4. 1 point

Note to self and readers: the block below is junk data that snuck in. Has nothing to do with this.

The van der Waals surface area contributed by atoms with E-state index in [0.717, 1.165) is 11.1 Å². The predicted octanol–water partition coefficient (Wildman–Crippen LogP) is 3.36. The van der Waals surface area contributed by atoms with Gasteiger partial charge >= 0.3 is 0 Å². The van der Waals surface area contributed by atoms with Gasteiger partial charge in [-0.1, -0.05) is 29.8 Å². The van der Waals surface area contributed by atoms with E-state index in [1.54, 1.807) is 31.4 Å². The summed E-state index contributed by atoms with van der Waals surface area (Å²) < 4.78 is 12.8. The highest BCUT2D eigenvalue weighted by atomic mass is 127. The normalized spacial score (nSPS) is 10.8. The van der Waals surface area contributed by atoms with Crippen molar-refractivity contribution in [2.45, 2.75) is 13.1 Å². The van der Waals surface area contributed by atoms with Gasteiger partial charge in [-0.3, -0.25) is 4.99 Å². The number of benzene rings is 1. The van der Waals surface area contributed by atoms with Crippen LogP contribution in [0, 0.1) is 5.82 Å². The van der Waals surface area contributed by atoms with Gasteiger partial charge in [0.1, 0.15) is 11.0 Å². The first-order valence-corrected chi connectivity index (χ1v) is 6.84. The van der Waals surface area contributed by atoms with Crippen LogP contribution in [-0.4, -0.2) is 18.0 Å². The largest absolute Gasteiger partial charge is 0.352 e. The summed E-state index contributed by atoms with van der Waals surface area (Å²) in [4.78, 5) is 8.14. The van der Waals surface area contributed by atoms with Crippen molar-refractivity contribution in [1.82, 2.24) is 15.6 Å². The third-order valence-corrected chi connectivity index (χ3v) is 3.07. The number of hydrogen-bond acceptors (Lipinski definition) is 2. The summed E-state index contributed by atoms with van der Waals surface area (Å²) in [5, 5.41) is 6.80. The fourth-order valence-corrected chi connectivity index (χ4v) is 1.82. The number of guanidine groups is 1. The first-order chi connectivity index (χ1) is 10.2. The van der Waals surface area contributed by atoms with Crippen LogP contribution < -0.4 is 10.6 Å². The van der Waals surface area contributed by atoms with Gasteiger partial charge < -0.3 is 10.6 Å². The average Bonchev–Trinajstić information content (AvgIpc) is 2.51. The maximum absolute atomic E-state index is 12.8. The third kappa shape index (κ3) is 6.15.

"They will be logging around the Heliotrope trailhead right up to the Wilderness boundary" is somewhat inaccurate. If you drill down on the map on Pg.5 of Appendix D, you will see that the project area does not extend south of the Grouse Creek tributary bisecting the road turn where the trailhead is located. Grouse Creek, the wilderness boundary, is almost certainly a fish bearing stream downstream of this trib's junction and will get a no-cut 100' buffer. The language on the NCCC's webpage is so over-the-top emotional that I strongly urge diving into the USFS documents before commenting. Makes a person long for the smell of the GP tissue mill to give the crack "pulp farm for Trump's business cronies" a veneer of respectability. Just a sample after a quick perusal of the documents: NCCC's cited acreages bear no resemblance to either Alt.1 or Alt.2 acreages shown on Fig.14 of the DEA. Road runoff & fill/cut slope failures are a legit concern among others. However, if you look at Pg.26 of the Draft EA this proposal will ultimately reduce road mileage & density of roads. This project is expected to take 10-15 years. Recreationalists of all stripes are bound to be inconvenienced for some period of time near these units. I believe most don't lack imagination. Have at it.